Tag Archives: Nicole Alivojvodic

Nicole Alivojvodic Reviews Bears On Now At The Cultch Till May 12th

10 May

BearsFrom Alberta Aboriginal Performing Arts and Punctuate! Theatre comes this dark comedy about the Kinder Morgan Trans Mountain Pipeline. Written and directed by Matthew MacKenzie, Bears strives to increase dialogue about the devastating effects economic greed is taking on the lands of our country’s First Nations peoples. Beautifully performed by a group of talented actors and dancers, the audience was brought to their feet in a standing ovation on opening night.

The story follows Floyd, the prime suspect in a workplace accident at an Alberta oil refinery, who, while being pursued by the RCMP, makes an epic westbound trek through the Rocky Mountains along the route of the Kinder Morgan Trans Mountain Pipeline. While Floyd embarks on this journey, a chorus of contemporary dancers embody his natural surroundings – impressively bringing to life everything from strawberry bushes, to spawning salmon, to an avalanche.

For tickets to this unapologetically political production, on now until May 12 at Historic Theatre, visit The Cultch.

By Contributing Writer: Nicole Alivojvodic

Advertisements

Nicole Alivojvodic Reviews Butcher On Now At The Cultch Till March 31st

22 Mar

TheButcherPhotoByTimMathesonNot for the light of heart, this stage thriller is brought to The Cultch by Prime Cuts Collective, a company formed exclusively for the purpose of producing Butcher in Vancouver. Written by Nicolas Billon, this play is a dark and suspenseful exploration of the nature of justice and revenge, earning a standing ovation on opening night. Starring Peter Anderson, Lindsey Angell, Noel Johansen, and Daryl Shuttleworth, Butcher’s all-star cast keeps audiences on the edge of their seats.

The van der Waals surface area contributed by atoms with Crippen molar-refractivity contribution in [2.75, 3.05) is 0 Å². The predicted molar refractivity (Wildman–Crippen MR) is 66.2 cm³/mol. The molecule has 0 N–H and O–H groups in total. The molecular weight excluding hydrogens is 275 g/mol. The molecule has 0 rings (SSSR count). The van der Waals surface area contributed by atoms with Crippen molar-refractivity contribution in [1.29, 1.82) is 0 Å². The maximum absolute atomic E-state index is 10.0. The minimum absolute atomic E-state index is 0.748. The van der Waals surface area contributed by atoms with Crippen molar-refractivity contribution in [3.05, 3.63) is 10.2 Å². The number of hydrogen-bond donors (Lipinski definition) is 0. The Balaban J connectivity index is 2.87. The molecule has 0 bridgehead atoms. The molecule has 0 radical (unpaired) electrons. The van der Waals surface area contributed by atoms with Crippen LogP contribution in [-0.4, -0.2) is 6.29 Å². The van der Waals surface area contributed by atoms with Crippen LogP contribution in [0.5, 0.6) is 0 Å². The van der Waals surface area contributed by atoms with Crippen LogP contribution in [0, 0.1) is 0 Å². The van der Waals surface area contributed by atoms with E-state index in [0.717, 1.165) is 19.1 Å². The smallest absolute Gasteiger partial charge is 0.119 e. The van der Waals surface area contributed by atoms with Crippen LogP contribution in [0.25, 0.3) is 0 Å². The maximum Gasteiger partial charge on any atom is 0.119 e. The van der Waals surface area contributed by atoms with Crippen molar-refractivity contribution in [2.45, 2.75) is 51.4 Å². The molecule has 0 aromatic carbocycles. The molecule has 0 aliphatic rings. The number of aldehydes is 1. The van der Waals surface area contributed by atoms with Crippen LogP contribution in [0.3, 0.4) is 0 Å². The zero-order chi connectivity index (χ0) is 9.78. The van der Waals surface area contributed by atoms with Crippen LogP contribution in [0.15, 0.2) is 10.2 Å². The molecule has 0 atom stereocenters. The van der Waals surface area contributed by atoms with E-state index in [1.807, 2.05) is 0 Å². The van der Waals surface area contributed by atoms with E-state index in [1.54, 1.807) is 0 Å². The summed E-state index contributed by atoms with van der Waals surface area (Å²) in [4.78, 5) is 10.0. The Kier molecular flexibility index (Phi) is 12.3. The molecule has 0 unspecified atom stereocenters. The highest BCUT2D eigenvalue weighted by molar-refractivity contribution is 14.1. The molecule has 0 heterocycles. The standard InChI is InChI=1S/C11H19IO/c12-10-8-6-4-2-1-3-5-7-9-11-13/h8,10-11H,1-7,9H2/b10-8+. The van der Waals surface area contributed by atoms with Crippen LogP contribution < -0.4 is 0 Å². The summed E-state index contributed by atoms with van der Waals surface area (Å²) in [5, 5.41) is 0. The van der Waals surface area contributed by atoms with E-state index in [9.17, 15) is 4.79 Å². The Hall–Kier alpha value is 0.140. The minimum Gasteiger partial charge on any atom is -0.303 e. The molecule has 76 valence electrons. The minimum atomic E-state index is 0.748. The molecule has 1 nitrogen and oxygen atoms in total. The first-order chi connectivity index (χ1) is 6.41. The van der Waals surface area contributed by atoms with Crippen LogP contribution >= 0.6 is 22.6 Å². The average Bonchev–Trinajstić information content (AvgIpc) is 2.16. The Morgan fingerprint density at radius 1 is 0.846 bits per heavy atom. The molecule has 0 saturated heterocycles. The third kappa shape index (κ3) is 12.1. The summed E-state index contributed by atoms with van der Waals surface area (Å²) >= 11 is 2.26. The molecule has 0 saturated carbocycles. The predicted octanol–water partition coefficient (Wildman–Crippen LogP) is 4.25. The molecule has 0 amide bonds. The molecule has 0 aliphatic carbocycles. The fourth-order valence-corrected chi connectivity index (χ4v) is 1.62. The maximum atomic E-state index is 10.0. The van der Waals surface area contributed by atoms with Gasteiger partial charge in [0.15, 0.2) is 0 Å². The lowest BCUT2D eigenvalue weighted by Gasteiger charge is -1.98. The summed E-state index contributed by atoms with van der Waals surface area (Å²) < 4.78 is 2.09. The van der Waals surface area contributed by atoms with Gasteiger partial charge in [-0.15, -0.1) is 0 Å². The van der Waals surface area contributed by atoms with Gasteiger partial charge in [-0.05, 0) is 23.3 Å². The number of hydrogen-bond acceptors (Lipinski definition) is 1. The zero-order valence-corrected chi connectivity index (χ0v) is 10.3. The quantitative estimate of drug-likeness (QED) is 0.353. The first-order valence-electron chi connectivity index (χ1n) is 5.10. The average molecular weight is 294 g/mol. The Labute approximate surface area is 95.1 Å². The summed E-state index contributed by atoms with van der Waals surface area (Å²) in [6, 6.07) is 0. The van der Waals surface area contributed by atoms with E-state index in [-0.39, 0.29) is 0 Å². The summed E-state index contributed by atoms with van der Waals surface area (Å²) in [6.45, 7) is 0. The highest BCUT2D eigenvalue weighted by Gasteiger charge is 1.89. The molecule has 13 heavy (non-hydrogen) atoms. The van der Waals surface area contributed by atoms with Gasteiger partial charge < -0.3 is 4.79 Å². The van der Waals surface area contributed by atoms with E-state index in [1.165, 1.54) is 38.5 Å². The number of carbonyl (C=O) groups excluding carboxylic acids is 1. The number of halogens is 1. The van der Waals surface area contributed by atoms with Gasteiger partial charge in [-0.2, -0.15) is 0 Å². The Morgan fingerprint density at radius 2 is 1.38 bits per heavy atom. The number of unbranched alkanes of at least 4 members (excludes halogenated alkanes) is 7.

While the story is inspired by very real historical atrocities, the play is set in Toronto and centers on the history and politics of the fictional Eastern European country “Lavinia”. Impressively, an entire language, “Lavinian”, was created for the purpose of this play and learned by the cast. The language has Slavic roots and can actually be understood quite well by anyone familiar with a Slavic language.

Butcher brilliantly captures themes relevant to recent and ancient history at the same time. While the main plot draws on real civil conflicts that occurred less than 30 years ago in the former Yugoslavia and in Rwanda, the themes of penance and blood vengeance point back to the writings of Aeschylus and explicitly draw on the tropes of classical Greek tragedy. Billon takes these seemingly archaic concepts and shows how truly prevalent they are in the modern world. Further, while Butcher speaks to atrocities far from home it maintains a distinctly Canadian voice, alerting us to our place in these global histories.

For tickets to this clever and powerful play, on now until March 31st at Historic Theatre, visit The Cultch. 

By Contributing Writer: Nicole Alivojvodic
Photo Credit: Tim Matheson

Our Review Of Goblin Market On Now At The York Theatre Until October 14, 2017

5 Oct

 

Goblin-Market-1-Photo-by-Loork-1-982x1024Recounting Christina Rossetti’s celebrated 1862 tale of temptation, sacrifice and salvation, New Zealand’s premier circus theatre company, The Dust Palace’s “Goblin Market” receives a standing ovation on opening night.

“Morning and evening

Maids heard the goblins cry: “Come buy our orchard fruits, come buy, come buy…”

Tantalizing and passionate, “Goblin Market” not only captures the mood of the original poem by combining stunning athleticism with jarring music and sound effects, but thrusts the content into the contemporary. Where Rossetti draws on themes of Christianity and sorority, Mike Edward directs this production further into a commentary on mental well-being and modern-day dating.

“We must not look at goblin men, 

We must not buy their fruits”

Beautifully performed by Rochelle Mangan, Eve Gordon, and Edward Clendon, the audience is kept on the edge of their seats in awe of the daring acrobatics and bold visual effects. As notable excerpts from the poem flash and flicker on the backdrop, the performers make use of ropes, a trapeze, each other, and even dangerously stacked chairs to tell this haunting story of lust and temptation. To catch this amazing performance, visit The Cultch for tickets.

By Contributing Writer: Nicole Alivojvodic

Photo Credit: Loork

%d bloggers like this: